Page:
Among the problems that Kimura solved are: the probability that a new mutant gene will ultimately spread through the population; the number of generations required for this process; if the mutation is lost, the number of generations it persists before loss; the number of individuals that carry a mutation during the time until it is fixed or lost; and the average age of a mutant gene segregating in a population.

At the same time he contributed to many other areas of population genetics theory. These included: a comparison of inbreeding systems, showing that systems minimizing the immediate increase in homozygosity are not the best in the long run; a further development of Fisher’s ‘fundamental theorem of natural selection’ with more explicit treatment of gene interactions; a new and influential model of population structure, the ‘stepping stone’ model, in which migrants are restricted to neighboring colonies; the efficiency of rank-order selection in changing gene frequencies and removing deleterious mutations from the population.

By 1968 the subject of molecular evolution was in a period of rapid development, which still continues. This was the year of Kimura’s bombshell. He argued that the great majority of amino acid and nucleic acid changes are selectively neutral. Instead of natural selection as the main directive force, these changes occur by mutation and whether they persist or are lost is a matter of chance. Remarkably, Kimura’s early work on stochastic processes turned out to be preadapted for the study of molecular evolution. He had a set of ready-made tools available, and he proceeded to exploit them with great vigor.

The neutral theory made a number of qualitative and quantitative predictions. Among these was that molecular changes occur at a rate independent of structural and physiological changes; Kimura noted that sharks, whose external form has hardly changed in an enormous time period, have as much molecular variation as rapidly evolving animal species, such as mammals. There were a number of similar predictions. One of the simplest and most remarkable is that the rate of neutral gene substitution in the population is equal to the rate of mutation of this gene per individual. This has permitted predictions of evolutionary rates; departures from these predictions provide evidence for natural selection. Rates that are slower than the neutral expectation can be attributed to ‘selective constraint;’ that is, the amino acids in this region are so specifically fitted to their function that any replacement doesn’t work as well. Thus, essentially all mutations are harmful and are removed by natural selection (sometimes called purifying selection). Several proteins, for example some histones, are in this category. Any change in the molecular structure is harmful. In contrast, regions that evolve faster than the neutral rate are attributed to positive selection. An appreciable number of the mutations are beneficial. One of the best understood examples is the DNA region governing tissue transplants.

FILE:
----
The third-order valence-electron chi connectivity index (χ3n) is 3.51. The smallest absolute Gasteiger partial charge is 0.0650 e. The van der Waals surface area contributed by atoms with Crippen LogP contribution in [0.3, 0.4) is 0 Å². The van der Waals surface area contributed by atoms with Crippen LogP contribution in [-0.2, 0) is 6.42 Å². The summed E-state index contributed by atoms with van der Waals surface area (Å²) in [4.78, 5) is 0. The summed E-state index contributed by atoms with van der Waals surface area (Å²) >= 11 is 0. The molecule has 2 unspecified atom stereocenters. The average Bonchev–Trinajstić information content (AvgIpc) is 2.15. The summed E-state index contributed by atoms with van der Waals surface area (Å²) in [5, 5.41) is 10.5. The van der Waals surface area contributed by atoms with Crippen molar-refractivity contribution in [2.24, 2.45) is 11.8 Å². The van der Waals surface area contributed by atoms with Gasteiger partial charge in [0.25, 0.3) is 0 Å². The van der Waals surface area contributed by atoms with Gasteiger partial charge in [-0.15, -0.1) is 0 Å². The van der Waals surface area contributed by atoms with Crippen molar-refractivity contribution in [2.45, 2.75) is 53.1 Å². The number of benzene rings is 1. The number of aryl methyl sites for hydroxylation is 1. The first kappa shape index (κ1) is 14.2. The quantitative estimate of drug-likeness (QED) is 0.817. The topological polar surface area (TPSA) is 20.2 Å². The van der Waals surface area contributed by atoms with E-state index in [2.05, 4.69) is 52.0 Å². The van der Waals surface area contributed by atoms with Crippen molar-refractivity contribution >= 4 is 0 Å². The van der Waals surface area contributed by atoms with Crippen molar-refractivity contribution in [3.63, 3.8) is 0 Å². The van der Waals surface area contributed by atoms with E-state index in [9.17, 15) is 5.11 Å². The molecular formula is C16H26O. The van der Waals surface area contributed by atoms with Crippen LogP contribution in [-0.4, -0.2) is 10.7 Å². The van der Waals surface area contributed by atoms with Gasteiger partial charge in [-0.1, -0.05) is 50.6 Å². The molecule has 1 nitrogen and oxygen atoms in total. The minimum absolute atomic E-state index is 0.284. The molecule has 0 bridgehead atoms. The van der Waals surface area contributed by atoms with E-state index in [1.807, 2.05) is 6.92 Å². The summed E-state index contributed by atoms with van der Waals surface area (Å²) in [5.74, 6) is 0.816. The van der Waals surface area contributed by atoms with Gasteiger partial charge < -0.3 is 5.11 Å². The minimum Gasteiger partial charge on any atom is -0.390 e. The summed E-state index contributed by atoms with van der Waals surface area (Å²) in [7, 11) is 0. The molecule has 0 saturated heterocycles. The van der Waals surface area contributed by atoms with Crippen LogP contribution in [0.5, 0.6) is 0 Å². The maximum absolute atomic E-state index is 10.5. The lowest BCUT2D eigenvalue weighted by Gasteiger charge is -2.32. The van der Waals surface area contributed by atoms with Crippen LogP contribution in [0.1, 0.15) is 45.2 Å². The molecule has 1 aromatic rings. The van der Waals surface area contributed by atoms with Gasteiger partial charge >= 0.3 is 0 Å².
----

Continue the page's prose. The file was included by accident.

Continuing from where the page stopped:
The neutral theory has provided a rational basis for the idea of a ‘molecular clock’ guiding the rate of evolution. The rough constancy of the mutation rates for comparable genes in different organisms—in particular that they are much more stable than the forces of selection—has led to the clock assumption becoming the basis for construction of phylogenetic trees, a field of great activity as molecular data are increasingly used.

At first, Kimura’s theory was rejected out of hand by most evolutionists. But gradually, over the years, it has come to be widely accepted. It is now realized that a great deal of the DNA of higher organisms has no known function and that the actual genes constitute a small part of the DNA. At present it is accepted that most nucleic acid substitutions follow the neutral paradigm. As for amino acid changes, the jury is still out. Clearly some changes follow neutral kinetics, others clearly are selected, and the proportions are yet to be sorted out.